July 22, 2014 — Testing negative for the human papillomavirus more accurately indicated that women would not develop cervical cancer or other abnormal cervical cells over the next three years than did traditional Pap tests, according to a new study in the Journal of the National Cancer Institute, Reuters reports.
According to Reuters, Pap tests -- in which physicians collect cervical cells to look for abnormalities -- have traditionally been used to evaluate a woman's risk for cervical cancer. The U.S. Preventive Services Task Force in 2012 recommended that women between ages 21 and 65 undergo a Pap test every three years for cervical cancer screening, while women ages 30 to 65 could instead opt for cotesting -- or undergoing both a Pap and an HPV test -- every five years.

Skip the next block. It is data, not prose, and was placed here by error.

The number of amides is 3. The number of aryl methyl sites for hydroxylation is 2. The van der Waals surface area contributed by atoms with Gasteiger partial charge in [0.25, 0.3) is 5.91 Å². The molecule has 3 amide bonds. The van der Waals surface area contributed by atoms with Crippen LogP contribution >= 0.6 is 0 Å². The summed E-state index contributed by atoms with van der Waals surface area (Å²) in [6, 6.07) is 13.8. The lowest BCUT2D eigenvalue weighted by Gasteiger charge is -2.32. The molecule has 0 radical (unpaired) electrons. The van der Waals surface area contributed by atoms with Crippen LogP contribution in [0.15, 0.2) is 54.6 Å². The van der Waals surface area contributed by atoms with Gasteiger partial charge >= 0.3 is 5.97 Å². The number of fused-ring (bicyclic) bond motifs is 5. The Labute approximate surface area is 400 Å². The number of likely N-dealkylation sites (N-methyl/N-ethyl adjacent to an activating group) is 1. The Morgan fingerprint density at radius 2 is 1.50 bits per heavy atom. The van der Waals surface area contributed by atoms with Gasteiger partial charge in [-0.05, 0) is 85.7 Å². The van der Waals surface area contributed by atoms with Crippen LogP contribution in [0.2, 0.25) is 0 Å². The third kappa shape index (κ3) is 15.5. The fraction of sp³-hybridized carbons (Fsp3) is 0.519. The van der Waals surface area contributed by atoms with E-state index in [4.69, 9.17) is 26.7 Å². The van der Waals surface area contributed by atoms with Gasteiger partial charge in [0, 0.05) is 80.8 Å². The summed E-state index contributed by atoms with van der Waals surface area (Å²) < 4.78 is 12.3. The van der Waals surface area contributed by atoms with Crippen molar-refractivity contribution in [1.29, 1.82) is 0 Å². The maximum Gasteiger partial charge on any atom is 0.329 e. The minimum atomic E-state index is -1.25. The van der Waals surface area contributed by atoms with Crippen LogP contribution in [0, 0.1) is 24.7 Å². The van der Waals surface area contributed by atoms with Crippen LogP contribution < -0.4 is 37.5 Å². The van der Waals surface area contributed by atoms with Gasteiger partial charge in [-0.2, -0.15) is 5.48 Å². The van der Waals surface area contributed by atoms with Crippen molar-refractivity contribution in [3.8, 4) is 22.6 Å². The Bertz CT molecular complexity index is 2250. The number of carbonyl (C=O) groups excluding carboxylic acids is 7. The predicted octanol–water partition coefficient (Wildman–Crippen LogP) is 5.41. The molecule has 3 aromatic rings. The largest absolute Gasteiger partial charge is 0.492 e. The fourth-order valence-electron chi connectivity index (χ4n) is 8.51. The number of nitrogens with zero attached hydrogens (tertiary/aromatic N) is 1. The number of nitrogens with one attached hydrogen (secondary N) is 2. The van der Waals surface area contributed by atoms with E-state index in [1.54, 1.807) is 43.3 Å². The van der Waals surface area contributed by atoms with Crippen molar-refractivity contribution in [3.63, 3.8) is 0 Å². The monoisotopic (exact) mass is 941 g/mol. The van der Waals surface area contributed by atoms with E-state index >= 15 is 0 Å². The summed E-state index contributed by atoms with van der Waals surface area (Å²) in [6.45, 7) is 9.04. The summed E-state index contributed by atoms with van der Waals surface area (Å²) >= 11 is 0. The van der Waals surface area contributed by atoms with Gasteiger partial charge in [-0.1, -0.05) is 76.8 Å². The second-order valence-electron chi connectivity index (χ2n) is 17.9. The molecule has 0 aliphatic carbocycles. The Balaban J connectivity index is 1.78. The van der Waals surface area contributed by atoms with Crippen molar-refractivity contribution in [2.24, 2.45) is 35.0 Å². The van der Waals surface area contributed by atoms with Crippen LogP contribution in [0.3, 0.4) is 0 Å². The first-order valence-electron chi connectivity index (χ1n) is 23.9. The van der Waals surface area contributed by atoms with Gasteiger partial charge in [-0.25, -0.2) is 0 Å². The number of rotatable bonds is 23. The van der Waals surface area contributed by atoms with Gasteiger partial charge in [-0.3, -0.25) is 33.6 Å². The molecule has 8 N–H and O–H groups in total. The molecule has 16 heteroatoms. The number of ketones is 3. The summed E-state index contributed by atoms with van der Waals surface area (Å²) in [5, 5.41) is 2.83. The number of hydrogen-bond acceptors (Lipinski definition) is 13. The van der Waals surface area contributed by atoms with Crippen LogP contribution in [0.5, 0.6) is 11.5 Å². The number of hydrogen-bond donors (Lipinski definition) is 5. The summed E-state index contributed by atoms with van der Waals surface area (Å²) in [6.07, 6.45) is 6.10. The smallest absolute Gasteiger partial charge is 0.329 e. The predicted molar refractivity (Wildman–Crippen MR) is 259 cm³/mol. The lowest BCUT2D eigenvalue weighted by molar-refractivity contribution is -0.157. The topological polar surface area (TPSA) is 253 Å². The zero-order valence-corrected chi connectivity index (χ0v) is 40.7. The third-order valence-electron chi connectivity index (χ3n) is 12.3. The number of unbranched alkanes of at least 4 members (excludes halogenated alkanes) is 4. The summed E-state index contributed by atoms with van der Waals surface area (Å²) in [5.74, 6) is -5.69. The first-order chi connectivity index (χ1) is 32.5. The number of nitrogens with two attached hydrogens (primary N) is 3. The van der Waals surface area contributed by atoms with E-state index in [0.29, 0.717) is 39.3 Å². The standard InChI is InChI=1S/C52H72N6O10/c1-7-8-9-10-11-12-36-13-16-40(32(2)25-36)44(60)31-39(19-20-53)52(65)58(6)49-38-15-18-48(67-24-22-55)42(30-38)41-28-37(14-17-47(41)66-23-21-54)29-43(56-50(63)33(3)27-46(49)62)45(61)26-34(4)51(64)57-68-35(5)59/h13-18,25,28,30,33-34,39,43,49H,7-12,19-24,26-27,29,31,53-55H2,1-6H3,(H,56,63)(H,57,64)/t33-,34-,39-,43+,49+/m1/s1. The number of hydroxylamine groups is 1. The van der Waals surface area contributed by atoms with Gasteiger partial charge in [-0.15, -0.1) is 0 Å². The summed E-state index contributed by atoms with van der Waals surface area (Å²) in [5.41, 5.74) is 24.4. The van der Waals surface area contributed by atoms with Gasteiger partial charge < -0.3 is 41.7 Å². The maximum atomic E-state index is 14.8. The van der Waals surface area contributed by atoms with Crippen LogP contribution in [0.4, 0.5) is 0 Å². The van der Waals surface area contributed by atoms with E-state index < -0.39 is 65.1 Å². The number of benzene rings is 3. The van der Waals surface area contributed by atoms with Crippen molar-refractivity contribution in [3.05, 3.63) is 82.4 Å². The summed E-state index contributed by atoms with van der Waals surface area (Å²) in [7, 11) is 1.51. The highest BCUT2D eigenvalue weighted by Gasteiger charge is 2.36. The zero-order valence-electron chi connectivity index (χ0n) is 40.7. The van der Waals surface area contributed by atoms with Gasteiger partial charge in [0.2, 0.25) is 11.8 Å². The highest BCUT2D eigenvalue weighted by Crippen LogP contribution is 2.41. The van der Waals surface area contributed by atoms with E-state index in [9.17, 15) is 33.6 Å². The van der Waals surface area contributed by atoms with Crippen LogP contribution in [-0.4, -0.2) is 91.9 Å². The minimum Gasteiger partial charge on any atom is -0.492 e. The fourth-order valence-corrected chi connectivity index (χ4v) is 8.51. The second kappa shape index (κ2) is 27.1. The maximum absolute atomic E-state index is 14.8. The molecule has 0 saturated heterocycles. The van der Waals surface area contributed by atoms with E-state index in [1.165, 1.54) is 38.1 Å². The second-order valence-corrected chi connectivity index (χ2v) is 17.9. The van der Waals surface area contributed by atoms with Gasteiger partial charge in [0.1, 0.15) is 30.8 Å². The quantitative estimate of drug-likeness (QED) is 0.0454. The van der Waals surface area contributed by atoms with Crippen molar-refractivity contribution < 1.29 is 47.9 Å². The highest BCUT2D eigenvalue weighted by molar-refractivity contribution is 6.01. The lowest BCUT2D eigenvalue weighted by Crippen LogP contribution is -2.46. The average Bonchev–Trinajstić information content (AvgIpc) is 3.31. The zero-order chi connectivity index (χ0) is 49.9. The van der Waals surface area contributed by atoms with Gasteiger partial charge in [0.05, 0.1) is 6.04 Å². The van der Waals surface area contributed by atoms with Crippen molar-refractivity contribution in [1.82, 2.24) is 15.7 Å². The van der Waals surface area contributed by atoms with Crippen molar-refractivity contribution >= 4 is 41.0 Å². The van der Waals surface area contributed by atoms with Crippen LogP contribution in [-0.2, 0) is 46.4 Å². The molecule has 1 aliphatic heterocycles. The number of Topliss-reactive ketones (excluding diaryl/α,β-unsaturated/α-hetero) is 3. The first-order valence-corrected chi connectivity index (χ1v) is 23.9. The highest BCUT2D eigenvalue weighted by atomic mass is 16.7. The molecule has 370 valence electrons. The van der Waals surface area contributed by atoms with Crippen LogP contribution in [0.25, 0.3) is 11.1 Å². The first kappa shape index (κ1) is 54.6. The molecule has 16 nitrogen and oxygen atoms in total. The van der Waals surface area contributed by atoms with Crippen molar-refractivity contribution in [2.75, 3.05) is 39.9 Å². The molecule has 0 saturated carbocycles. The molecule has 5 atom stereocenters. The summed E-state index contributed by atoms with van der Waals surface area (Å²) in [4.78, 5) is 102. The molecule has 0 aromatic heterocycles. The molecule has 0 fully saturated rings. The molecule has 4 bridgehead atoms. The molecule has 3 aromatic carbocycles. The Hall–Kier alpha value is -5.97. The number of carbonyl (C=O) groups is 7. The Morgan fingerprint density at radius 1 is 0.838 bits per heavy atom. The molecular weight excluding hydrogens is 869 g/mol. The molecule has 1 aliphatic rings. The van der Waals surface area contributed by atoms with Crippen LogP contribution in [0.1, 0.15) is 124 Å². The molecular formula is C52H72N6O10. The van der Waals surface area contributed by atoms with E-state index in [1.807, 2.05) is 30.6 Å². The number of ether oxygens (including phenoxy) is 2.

For the study, researchers at the NIH's National Cancer Institute examined data on more than one million women between ages 30 and 64 who had been screened for cervical cancer at Kaiser Permanente Northern California since 2003. They then followed women who received a negative HPV test or Pap test to see if they developed cervical cancer over the next three years, while following women who received both tests for five years.
In the three years following testing, the researchers found that roughly 20 out of 100,000 women developed cervical cancer after a negative Pap test, compared with just 11 out of 100,000 women who received a negative HPV test. Meanwhile, about 14 of every 100,000 women developed cervical cancer in the five years following negative results from cotesting.
Julia Gage, lead author and a researcher at NCI, said, "Primary HPV screening might be a viable alternative to Pap screening alone." However, she said that Pap tests still could be valuable in helping ascertain whether women who have HPV develop abnormal cervical cells (Seaman, Reuters, 7/18).